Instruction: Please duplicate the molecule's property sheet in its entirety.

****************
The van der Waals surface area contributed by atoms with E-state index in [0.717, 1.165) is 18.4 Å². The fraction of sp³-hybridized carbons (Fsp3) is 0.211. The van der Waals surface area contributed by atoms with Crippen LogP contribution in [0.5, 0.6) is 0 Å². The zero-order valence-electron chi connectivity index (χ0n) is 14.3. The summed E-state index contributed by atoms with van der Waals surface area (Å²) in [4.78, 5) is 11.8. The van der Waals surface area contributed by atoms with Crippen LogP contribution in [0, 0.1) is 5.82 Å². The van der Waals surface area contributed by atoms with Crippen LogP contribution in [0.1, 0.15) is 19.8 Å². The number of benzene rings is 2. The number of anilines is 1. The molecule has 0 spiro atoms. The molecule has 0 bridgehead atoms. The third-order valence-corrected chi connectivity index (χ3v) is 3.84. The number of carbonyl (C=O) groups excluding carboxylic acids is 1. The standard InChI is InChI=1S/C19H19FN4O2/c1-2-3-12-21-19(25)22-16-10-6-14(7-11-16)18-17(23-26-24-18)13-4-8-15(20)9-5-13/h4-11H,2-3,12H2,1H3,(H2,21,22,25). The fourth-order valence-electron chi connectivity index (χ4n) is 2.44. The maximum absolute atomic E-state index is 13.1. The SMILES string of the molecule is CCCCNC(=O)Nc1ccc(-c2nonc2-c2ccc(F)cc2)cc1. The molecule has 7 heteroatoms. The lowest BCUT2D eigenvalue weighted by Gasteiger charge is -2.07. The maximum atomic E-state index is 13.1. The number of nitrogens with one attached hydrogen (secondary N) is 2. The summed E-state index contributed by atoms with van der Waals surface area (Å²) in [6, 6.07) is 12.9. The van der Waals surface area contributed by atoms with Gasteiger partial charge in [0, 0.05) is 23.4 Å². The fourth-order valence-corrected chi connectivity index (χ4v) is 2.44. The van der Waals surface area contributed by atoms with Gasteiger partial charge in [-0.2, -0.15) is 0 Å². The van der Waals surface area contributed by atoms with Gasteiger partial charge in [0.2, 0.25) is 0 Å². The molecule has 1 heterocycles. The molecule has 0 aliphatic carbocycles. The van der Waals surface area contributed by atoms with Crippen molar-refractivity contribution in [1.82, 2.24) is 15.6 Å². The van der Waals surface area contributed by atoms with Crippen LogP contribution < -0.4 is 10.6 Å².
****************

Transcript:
The van der Waals surface area contributed by atoms with E-state index in [0.717, 1.165) is 18.4 Å². The fraction of sp³-hybridized carbons (Fsp3) is 0.211. The van der Waals surface area contributed by atoms with Crippen LogP contribution in [0.5, 0.6) is 0 Å². The zero-order valence-electron chi connectivity index (χ0n) is 14.3. The summed E-state index contributed by atoms with van der Waals surface area (Å²) in [4.78, 5) is 11.8. The van der Waals surface area contributed by atoms with Crippen LogP contribution in [0, 0.1) is 5.82 Å². The van der Waals surface area contributed by atoms with Crippen LogP contribution in [0.1, 0.15) is 19.8 Å². The number of benzene rings is 2. The number of anilines is 1. The molecule has 0 spiro atoms. The molecule has 0 bridgehead atoms. The third-order valence-corrected chi connectivity index (χ3v) is 3.84. The number of carbonyl (C=O) groups excluding carboxylic acids is 1. The standard InChI is InChI=1S/C19H19FN4O2/c1-2-3-12-21-19(25)22-16-10-6-14(7-11-16)18-17(23-26-24-18)13-4-8-15(20)9-5-13/h4-11H,2-3,12H2,1H3,(H2,21,22,25). The fourth-order valence-electron chi connectivity index (χ4n) is 2.44. The maximum absolute atomic E-state index is 13.1. The SMILES string of the molecule is CCCCNC(=O)Nc1ccc(-c2nonc2-c2ccc(F)cc2)cc1. The molecule has 7 heteroatoms. The lowest BCUT2D eigenvalue weighted by Gasteiger charge is -2.07. The maximum atomic E-state index is 13.1. The number of nitrogens with one attached hydrogen (secondary N) is 2. The summed E-state index contributed by atoms with van der Waals surface area (Å²) in [6, 6.07) is 12.9. The van der Waals surface area contributed by atoms with Gasteiger partial charge in [0, 0.05) is 23.4 Å². The fourth-order valence-corrected chi connectivity index (χ4v) is 2.44. The van der Waals surface area contributed by atoms with Gasteiger partial charge in [-0.2, -0.15) is 0 Å². The van der Waals surface area contributed by atoms with Gasteiger partial charge in [0.2, 0.25) is 0 Å². The molecule has 1 heterocycles. The molecule has 0 aliphatic carbocycles. The van der Waals surface area contributed by atoms with Crippen molar-refractivity contribution in [1.82, 2.24) is 15.6 Å². The van der Waals surface area contributed by atoms with Crippen LogP contribution < -0.4 is 10.6 Å².